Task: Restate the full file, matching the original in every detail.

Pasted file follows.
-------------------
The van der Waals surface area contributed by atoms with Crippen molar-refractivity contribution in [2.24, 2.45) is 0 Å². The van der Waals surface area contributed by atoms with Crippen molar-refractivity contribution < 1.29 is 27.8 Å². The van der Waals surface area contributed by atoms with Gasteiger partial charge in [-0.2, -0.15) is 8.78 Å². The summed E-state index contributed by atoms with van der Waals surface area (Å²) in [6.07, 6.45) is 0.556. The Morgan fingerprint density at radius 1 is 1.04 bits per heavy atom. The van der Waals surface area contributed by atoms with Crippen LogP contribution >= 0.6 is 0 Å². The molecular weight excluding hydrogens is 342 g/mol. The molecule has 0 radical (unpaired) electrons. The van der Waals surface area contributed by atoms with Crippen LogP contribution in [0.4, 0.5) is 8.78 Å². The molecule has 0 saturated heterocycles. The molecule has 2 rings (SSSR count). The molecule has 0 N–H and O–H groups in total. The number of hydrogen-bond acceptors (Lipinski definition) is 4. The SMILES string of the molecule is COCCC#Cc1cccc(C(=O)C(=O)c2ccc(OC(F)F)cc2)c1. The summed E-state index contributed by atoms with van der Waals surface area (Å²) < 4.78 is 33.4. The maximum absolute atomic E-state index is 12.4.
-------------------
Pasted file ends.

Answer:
The van der Waals surface area contributed by atoms with Crippen molar-refractivity contribution in [2.24, 2.45) is 0 Å². The van der Waals surface area contributed by atoms with Crippen molar-refractivity contribution < 1.29 is 27.8 Å². The van der Waals surface area contributed by atoms with Gasteiger partial charge in [-0.2, -0.15) is 8.78 Å². The summed E-state index contributed by atoms with van der Waals surface area (Å²) in [6.07, 6.45) is 0.556. The Morgan fingerprint density at radius 1 is 1.04 bits per heavy atom. The van der Waals surface area contributed by atoms with Crippen LogP contribution >= 0.6 is 0 Å². The molecular weight excluding hydrogens is 342 g/mol. The molecule has 0 radical (unpaired) electrons. The van der Waals surface area contributed by atoms with Crippen LogP contribution in [0.4, 0.5) is 8.78 Å². The molecule has 0 saturated heterocycles. The molecule has 2 rings (SSSR count). The molecule has 0 N–H and O–H groups in total. The number of hydrogen-bond acceptors (Lipinski definition) is 4. The SMILES string of the molecule is COCCC#Cc1cccc(C(=O)C(=O)c2ccc(OC(F)F)cc2)c1. The summed E-state index contributed by atoms with van der Waals surface area (Å²) < 4.78 is 33.4. The maximum absolute atomic E-state index is 12.4.